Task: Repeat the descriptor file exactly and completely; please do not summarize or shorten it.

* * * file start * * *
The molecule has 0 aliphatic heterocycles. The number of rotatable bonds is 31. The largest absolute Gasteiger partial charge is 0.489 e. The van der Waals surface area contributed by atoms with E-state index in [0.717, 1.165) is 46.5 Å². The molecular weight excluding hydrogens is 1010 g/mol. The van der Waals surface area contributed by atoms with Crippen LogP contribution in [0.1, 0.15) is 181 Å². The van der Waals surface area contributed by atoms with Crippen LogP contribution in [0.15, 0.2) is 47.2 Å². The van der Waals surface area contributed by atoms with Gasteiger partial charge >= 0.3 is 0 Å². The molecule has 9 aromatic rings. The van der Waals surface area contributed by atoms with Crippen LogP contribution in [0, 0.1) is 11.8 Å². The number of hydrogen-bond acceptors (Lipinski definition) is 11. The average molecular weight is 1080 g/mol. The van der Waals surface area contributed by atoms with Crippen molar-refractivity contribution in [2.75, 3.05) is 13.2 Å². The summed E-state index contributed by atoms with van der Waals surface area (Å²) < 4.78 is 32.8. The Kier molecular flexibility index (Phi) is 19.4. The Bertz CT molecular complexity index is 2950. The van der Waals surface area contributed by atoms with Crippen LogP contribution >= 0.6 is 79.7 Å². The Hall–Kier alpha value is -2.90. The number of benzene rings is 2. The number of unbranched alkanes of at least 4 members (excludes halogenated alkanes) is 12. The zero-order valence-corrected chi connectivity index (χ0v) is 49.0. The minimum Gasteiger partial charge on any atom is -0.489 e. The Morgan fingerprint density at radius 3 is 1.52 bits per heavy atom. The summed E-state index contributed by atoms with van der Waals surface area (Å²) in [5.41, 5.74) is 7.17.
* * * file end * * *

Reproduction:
The molecule has 0 aliphatic heterocycles. The number of rotatable bonds is 31. The largest absolute Gasteiger partial charge is 0.489 e. The van der Waals surface area contributed by atoms with E-state index in [0.717, 1.165) is 46.5 Å². The molecular weight excluding hydrogens is 1010 g/mol. The van der Waals surface area contributed by atoms with Crippen LogP contribution in [0.1, 0.15) is 181 Å². The van der Waals surface area contributed by atoms with Crippen LogP contribution in [0.15, 0.2) is 47.2 Å². The van der Waals surface area contributed by atoms with Gasteiger partial charge >= 0.3 is 0 Å². The molecule has 9 aromatic rings. The van der Waals surface area contributed by atoms with Crippen LogP contribution in [0, 0.1) is 11.8 Å². The number of hydrogen-bond acceptors (Lipinski definition) is 11. The average molecular weight is 1080 g/mol. The van der Waals surface area contributed by atoms with Crippen molar-refractivity contribution in [2.75, 3.05) is 13.2 Å². The summed E-state index contributed by atoms with van der Waals surface area (Å²) < 4.78 is 32.8. The Kier molecular flexibility index (Phi) is 19.4. The Bertz CT molecular complexity index is 2950. The van der Waals surface area contributed by atoms with Crippen LogP contribution >= 0.6 is 79.7 Å². The Hall–Kier alpha value is -2.90. The number of benzene rings is 2. The number of unbranched alkanes of at least 4 members (excludes halogenated alkanes) is 12. The zero-order valence-corrected chi connectivity index (χ0v) is 49.0. The minimum Gasteiger partial charge on any atom is -0.489 e. The Morgan fingerprint density at radius 3 is 1.52 bits per heavy atom. The summed E-state index contributed by atoms with van der Waals surface area (Å²) in [5.41, 5.74) is 7.17.